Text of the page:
Borrower Competency and Written Agreements
It’s a situation most loan officers who deal with older people will face at some point: while many elders may take awhile to come up with the word they want, or respond slowly to your questions, the borrower sitting before you appears to be either incompetent, or right on the edge. What do you do?
Since reverse mortgage professionals are not medical experts (generally speaking; there may be exceptions), you can’t really make a judgment call. For some, it may be a delicate balance between personal responsibility and earning a commission. So this begs the question: what is the best ethical — and legal — approach
Who holds the power?
Power of attorney (POA) is one solution. If a prospective borrower is deemed incompetent or incapacitated, their POA would be the one to sign the loan documents on their behalf. HUD has a provision for this situation, which occurs on a limited basis. The POA would sign their name followed by “POA”, and submit the supporting POA document with a letter of explanation to the underwriter.
The larger issue, of course, is what is in the best interest of the seniors you serve. Will the POA be able to help the homeowner / borrower to make a decision in the borrower’s best interest? Or should you decline to work with this prospect?
Will your concern for a senior’s well being matter more than an ill-chosen reverse mortgage? Or will the reverse mortgage make the crucial difference? This may be one of the most challenging moral and practical issues you face as a loan officer.
Putting it in writing
As you’re well aware, the lack of written agreements can cause strife among family members who go into business together — and even more so when those with blood ties decide to share housing.
In one disturbing case described by elder law firm Chronic Care Advocacy, a woman (who was mentally competent) claimed that despite investing substantial assets to build a mother-in-law suite in her daughter’s home, paying rent and utilities for more than four years, and assisting with the cost of installing a backyard pool, she was “kicked out” by her daughter and son-in-law.
Naturally, the daughter and son-in-law paint a somewhat different picture of events leading up to the lodging debacle. What’s most relevant here is: why did this situation end up in court? Family members make informal agreements among themselves all the time, and children often bring elderly parents into their homes when the parents are no longer able to manage on their own.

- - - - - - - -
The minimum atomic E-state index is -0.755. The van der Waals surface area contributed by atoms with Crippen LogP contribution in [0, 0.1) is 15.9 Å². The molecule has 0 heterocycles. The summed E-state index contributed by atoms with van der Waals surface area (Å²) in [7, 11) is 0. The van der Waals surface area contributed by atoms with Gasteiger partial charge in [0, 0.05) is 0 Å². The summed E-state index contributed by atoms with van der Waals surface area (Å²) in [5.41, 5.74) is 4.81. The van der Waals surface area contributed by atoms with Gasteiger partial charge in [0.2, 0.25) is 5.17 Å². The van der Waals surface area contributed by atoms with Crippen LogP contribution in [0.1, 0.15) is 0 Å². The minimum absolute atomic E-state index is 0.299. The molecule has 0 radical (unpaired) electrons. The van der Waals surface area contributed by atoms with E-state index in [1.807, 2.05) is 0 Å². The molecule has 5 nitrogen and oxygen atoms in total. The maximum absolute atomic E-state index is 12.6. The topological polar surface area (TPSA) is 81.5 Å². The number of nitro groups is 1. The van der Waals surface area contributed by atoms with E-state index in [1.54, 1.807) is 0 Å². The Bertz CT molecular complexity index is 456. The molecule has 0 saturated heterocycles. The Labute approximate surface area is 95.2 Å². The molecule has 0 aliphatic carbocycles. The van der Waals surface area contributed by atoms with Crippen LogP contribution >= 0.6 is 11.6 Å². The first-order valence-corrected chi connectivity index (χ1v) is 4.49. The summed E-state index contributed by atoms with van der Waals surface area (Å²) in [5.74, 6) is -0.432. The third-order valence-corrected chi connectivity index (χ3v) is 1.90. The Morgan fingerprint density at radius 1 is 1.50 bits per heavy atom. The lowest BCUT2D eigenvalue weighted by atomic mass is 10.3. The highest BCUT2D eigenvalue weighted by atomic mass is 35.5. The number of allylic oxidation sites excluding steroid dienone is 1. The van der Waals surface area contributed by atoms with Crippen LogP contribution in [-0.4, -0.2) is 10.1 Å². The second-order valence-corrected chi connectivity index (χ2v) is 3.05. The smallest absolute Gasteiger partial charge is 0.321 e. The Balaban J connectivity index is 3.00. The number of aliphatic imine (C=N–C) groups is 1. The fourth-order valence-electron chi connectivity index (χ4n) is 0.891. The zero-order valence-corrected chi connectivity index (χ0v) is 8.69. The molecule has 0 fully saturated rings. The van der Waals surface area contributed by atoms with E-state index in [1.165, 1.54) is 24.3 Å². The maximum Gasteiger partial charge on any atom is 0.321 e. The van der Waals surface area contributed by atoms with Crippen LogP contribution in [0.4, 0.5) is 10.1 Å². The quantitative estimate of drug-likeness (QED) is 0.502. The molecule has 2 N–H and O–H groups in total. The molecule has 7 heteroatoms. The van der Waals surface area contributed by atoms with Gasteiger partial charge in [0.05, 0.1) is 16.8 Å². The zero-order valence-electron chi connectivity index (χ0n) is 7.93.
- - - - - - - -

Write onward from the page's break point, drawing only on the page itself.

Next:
Family members also loan each other money. Without a written agreement, misunderstandings can later arise about repayment terms. When problems surface, so does stress, which can fracture family relationships.
Put such agreements in writing, urges Chronic Care Advocacy. Spell out:
- What each party will do. For instance, if a parent is planning to move into a child’s home, the agreement should specify whether the parent is paying rent or will only be contributing to household expenses.
- What else is included. Will the parent or other elder need transportation to doctors’ appointments, special meals, or medical equipment? If a caregiver becomes necessary, who will pay for this service?
- What nullifies the agreement. What circumstances would necessitate the parent leaving the home, e.g., a health issue that requires nursing care? What circumstances might allow a return?
Many times just writing down the terms of the agreement will spur family members to ask each other crucial “what if” questions. While it may seem overly formal to write everything out between family members, coming to consensus about how these issues will be handled at the outset is preferable to facing a crisis.
Whether a reverse mortgage client is competent or questionable, all seniors need to understand the importance of putting their choices and decisions in writing. In the end, the terms of an agreement can help keep terms of endearment intact.